"Even if they are not supporting me now," Clinton said of young people, "I support them." — Nicolas Medina Mora

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In a stunning reordering of the Republican field, John Kasich will finish second behind Donald Trump, multiple national outlets have predicted.

ABC News, NBC News, and Fox News all projected the Ohio governor will be the Republican runner-up.

With 29% of precincts reporting at 9:15 p.m. ET, Kasich had 15.4% of the vote, behind Trump's 34%, according to the Associated Press.

Jeb Bush, Ted Cruz, and Marco Rubio are all jostling for third place.

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Clinton Concedes to Sanders via Twitter

To @BernieSanders, congratulations. To New Hampshire, thank you. And to our volunteers: I’m so grateful for what you built. Now, onward. -H

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In a memo released when the polls closed Tuesday night, Clinton campaign manager Robby Mook conceded the race in New Hampshire while downplaying the significance of the first two nominating contests.

Mook laid out the campaign's strategy to win the nomination in March.

Noting that Iowa and New Hampshire largely consist of white voters, Mook emphasized Clinton's strengths with black and Latino voters as states with more diverse populations hold their primaries and caucuses in the coming weeks and months.

"Hillary's high levels of support in the African-American and Hispanic communities are well known," the memo reads. "She has maintained a wide double digit lead over Sen. Sanders among minority voters in national surveys and in states where African-American and Hispanic voters make up a large share of the electorate. That type of support was not created overnight; it has been forged over more than 40 years of fighting for and alongside communities of color. They know her, trust her and are excited about her candidacy."

The memo also lays out what the campaign sees as Sanders' vulnerabilities, mainly positions not in line with President Obama's priorities and his foreign policy experience and knowledge.

"[A]s electorates become more diverse and media scrutiny more intense, Sen. Sanders will face increased pressure to explain his record — especially on issues where he deviates from President Obama, who remains exceedingly popular among Democrats in these states. Democrats in these states want to build on the progress made under President Obama," Mook writes.

The memo continues, "Thus, we expect Sen. Sanders' positions and past votes on three of President Obama's key priorities — gun safety, immigration reform and Obamacare — to cause significant problems for him in states with large African-American and Hispanic populations. Additionally, as the campaign moves to states with a heavier presence of military personnel and veterans, Sen. Sanders should expect renewed questions about his foreign policy proposals and preparedness to be Commander-in-Chief."

Clinton campaign spokeswoman Jennifer Palmieri tweeted that the former secretary of state had telephoned her rival to congratulate him on the win.

@HillaryClinton called to congratulate @BernieSanders and now en route to address her supporters.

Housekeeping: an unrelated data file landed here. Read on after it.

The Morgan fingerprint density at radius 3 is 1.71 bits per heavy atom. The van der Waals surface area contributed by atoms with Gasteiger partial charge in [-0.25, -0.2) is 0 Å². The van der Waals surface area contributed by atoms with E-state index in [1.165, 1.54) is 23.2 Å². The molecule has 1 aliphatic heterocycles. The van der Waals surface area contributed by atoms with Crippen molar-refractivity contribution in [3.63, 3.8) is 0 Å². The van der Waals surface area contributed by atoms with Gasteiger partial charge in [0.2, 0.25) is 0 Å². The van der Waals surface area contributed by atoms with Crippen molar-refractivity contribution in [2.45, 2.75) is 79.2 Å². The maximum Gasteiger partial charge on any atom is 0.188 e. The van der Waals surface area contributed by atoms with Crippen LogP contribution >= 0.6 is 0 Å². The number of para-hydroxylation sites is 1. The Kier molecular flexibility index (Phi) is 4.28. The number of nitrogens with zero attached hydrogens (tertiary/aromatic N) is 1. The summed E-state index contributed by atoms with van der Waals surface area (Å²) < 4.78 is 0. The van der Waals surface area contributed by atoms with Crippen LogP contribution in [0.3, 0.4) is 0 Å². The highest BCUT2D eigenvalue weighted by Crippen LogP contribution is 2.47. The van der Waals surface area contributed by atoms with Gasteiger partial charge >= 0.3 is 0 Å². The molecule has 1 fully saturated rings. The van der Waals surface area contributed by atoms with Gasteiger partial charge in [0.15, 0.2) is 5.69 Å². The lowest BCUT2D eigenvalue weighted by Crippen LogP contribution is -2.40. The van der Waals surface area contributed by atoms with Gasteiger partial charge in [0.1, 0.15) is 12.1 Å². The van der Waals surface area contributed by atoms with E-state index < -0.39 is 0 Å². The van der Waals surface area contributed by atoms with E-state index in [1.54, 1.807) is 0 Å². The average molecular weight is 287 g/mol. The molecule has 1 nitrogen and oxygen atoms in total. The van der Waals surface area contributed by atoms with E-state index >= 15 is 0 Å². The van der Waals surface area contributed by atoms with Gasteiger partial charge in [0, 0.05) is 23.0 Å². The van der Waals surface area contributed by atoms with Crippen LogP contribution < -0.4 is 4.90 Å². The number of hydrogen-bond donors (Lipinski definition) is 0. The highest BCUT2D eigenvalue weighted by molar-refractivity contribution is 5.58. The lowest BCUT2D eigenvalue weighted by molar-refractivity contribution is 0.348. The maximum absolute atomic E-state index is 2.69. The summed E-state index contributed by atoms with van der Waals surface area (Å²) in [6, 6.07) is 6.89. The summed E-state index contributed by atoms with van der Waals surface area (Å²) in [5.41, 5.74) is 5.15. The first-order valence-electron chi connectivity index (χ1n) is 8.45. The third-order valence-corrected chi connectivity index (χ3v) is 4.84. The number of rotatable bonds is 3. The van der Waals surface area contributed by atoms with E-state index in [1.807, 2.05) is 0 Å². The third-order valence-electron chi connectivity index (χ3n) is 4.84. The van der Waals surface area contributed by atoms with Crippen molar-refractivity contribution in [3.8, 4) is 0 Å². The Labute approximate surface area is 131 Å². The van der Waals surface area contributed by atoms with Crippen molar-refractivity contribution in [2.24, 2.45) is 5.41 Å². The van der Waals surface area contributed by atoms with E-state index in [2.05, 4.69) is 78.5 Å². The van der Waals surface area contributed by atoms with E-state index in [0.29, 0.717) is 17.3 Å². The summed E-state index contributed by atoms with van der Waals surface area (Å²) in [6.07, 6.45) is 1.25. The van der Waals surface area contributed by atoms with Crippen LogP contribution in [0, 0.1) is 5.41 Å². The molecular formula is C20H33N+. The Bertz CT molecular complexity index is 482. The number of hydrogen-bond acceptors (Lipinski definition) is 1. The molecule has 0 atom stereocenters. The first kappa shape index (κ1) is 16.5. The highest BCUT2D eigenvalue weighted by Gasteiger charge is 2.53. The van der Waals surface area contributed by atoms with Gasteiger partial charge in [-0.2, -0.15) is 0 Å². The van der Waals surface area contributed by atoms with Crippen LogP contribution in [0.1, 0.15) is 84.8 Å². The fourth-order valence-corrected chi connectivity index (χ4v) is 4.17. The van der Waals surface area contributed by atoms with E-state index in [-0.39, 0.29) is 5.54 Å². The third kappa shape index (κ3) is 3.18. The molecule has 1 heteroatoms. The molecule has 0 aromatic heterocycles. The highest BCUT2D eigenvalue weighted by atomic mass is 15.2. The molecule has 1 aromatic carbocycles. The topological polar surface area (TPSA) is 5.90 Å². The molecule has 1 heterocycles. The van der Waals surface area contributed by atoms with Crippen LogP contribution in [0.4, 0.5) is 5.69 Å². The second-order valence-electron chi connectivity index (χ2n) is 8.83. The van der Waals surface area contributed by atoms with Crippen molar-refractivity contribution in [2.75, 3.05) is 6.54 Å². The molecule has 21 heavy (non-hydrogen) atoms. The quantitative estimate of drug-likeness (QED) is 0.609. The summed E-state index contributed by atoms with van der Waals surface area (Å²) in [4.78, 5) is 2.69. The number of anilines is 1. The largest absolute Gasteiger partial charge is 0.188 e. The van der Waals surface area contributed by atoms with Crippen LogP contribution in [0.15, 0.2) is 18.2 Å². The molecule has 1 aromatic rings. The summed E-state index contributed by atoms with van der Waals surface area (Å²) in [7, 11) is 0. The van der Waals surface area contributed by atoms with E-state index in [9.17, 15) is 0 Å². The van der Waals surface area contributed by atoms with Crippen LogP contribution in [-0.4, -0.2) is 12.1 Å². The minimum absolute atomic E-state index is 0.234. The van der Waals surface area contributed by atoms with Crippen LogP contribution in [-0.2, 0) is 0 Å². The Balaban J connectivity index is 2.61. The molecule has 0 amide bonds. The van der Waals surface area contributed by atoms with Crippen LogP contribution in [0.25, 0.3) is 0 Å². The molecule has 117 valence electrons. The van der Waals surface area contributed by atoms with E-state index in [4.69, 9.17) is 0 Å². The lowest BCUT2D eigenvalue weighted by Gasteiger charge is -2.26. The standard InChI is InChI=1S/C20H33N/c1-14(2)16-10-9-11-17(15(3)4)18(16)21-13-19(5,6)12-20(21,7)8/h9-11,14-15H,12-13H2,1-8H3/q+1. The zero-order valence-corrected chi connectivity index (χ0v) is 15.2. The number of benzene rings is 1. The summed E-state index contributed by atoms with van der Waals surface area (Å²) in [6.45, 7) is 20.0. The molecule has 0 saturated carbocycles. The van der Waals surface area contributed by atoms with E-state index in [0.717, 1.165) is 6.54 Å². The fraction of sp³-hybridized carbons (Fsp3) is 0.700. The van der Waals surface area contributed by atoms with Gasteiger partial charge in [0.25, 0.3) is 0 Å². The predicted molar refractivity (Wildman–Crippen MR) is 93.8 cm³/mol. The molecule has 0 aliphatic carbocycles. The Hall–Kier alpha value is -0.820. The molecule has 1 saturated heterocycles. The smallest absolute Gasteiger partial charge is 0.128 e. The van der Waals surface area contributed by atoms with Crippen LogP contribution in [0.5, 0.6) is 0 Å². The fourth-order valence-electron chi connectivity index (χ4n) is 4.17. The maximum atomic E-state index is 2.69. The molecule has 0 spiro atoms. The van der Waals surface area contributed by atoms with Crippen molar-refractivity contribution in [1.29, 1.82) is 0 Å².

Kyle Blaine

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Bernie Sanders and Donald Trump Win New Hampshire Primaries

Bernie Sanders defeated Hillary Clinton in the New Hampshire Democratic primary, as polls predicted.

This is really happening: Donald Trump just won the GOP’s New Hampshire primary.

With polls closed in New Hampshire, Donald Trump and Bernie Sanders have surged to victory, delivering sobering blows to the establishment wings of both the Republican and Democratic parties.

With commanding leads in both exit polls and early counts, media networks across the country confidently called the result as soon as polls closed.

With 10% of Democratic votes counted at 8:10 p.m. ET, Sanders led Clinton 56% to 41.8%, according to the Associated Press.

On the Republican side, with 7% of precincts reporting, Donald Trump led with 33.5%. John Kasich, Jeb Bush, Ted Cruz, and Marco Rubio are in a close contest for the runners-up positions.

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Corbynites Feel the Bern

Something strangely familiar going on across the pond... good luck tonight @BernieSanders #feeltheBern

CONCORD, New Hampshire — In the closing days of the Iowa campaign, Bernie Sanders took to telling potential caucusgoers that the world would be watching what they did on caucus night.

Turns out it was New Hampshire where the world tuned in. Supporters of Jeremy Corbyn, the U.K. Labor Party leader whose supporters burning with liberal puritanism scorched the left-wing establishment in that country last year, took note of a night where Sanders is expected to do well.

Corbyn often comes up among supporters of Hillary Clinton upset at Sanders' ongoing support. Corybn is generally seen by the establishment as dooming the Labor Party to minority status for the foreseeable future. Clinton supporters say Sanders would be the Corbyn of the U.S., guaranteeing the Democrats' defeat in November.

Sanders hasn't embraced Corbyn much. He doesn't mention him in his stump speeches and his aides don't tie the U.K. campaign to the U.S. race. But Sanders was happy to see the establishment applecart upturned by Corbynites in 2015. He put out a statement saying he was "delighted" by Corbyn's win last September.

Evan McMorris-Santoro